Construction workers work under the hazardous conditions and open environment. They had to work on an average for about 10 hours per day(Lakhani, 2004). Most of the companies do not even provide safety belts, protective eye wears, hand gloves, shoe or hamlet to their workers. About 165 of every 1000 construction workers are injured during their jobs and India stands at first position in this regard with world’s highest accident rate at construction sites(Post, 2010).

They are exposed to a variety of health hazards, namely, back pain due to uplift of bricks and other loads; skin diseases from close contact with irritant or sensitizing materials; respiratory irritation from dust, fumes and gases; as well as several serious lung diseases related to exposure to asbestos and other fibrogenic materials, noise induces hearing loss(Smallwood & Ehrlich, 2001). These people suffer from unhygienic living conditions. They live in the places where there are no suitable facilities of drainage, toilet, potable water, electricity, recreation etc. These workers construct medical centres, hospitals and education institutes etc. but during their work period they are the persons who do not get the benefits from any of these facilities.

Construction workers are deprived and exploited sections which are not recognized in policy document by the government and very little attention has been paid in humanizing the livelihood of the construction workers because majority of construction workers come under informal sector. It is, therefore, necessary to collect the relevant information regarding their demographic characteristics, socio-economic traits, causes of their engagement in the construction work, problems and implications of such occupation on health and overall life of the construction workers and the policies framed to solve their problems.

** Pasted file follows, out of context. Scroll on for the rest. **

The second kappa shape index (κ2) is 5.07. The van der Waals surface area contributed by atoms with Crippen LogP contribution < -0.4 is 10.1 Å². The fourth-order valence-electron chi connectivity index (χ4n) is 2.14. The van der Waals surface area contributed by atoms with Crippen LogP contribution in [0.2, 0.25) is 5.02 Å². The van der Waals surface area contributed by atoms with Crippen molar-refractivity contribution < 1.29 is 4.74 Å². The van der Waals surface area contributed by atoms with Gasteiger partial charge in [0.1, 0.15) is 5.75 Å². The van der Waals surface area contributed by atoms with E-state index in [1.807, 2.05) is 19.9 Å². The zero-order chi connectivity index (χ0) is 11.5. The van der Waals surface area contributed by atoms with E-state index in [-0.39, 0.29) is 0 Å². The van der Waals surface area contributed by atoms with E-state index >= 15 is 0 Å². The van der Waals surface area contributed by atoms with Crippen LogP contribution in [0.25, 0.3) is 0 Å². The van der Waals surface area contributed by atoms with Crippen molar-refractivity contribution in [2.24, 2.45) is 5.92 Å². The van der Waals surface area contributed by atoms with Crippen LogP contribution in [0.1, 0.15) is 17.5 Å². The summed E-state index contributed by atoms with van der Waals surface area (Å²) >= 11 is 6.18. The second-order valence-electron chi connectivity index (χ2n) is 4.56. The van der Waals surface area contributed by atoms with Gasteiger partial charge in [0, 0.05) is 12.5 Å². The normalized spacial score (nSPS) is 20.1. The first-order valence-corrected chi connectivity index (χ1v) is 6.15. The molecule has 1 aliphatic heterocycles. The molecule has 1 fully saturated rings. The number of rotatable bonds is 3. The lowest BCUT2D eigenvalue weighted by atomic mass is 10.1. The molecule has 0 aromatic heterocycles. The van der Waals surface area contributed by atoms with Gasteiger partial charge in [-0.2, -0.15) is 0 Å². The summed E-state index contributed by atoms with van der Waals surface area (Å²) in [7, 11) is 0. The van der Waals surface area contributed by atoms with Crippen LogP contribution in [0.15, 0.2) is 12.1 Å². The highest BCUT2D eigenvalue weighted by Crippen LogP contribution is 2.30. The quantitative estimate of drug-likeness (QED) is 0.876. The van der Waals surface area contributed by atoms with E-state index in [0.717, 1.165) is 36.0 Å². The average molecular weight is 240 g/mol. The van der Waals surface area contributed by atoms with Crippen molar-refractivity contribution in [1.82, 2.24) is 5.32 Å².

The health of working men, women and children who carry the burden of this development on their shoulders is closely dependent upon the dual environment in which they work and live. Work hazards are also responsible for occupational diseases. ( Imrana Qadeer and Dunu Roy, 1989)

Migrant labour deprive the local labour offering services at lower wages; further, they lower the general wage levels to the detriment of local labourers. Since most of the labourers are in- debted to the contractors before their appointment, they cannot leave the work-place without clearing the entire loan. A few instances of labourers escaping from the work-place were reported but the agents or musclemen of the contractors brought them back to the work. In such cases they were kept under strict surveillance. The contractor took steps to prevent the workers from leaving the work-sites and rarely allowed them their entire earnings until his debt was cleared. Although they are required to work for eight hours a day, many said that they were asked to work for longer hours without any additional payment. Those who refuse such over-time are not treated properly. ( K. Murali Manohar, V. Shobha, 1981)

The Construction industry place very important role in the socio-economic of the country. It is closely associated with nation’s economy. India is the one of the fastest growing economies in of the world. Construction sector is providing employment to seven percent of total world employment. Today Indian construction industries employ about 30 million people and create assets worth over Rs 200,000 million annually. In India, it is the largest employer of unorganized labor next to Agriculture sector. The construction industry provides job opportunity to large number of skilled as well as un-skilled work force.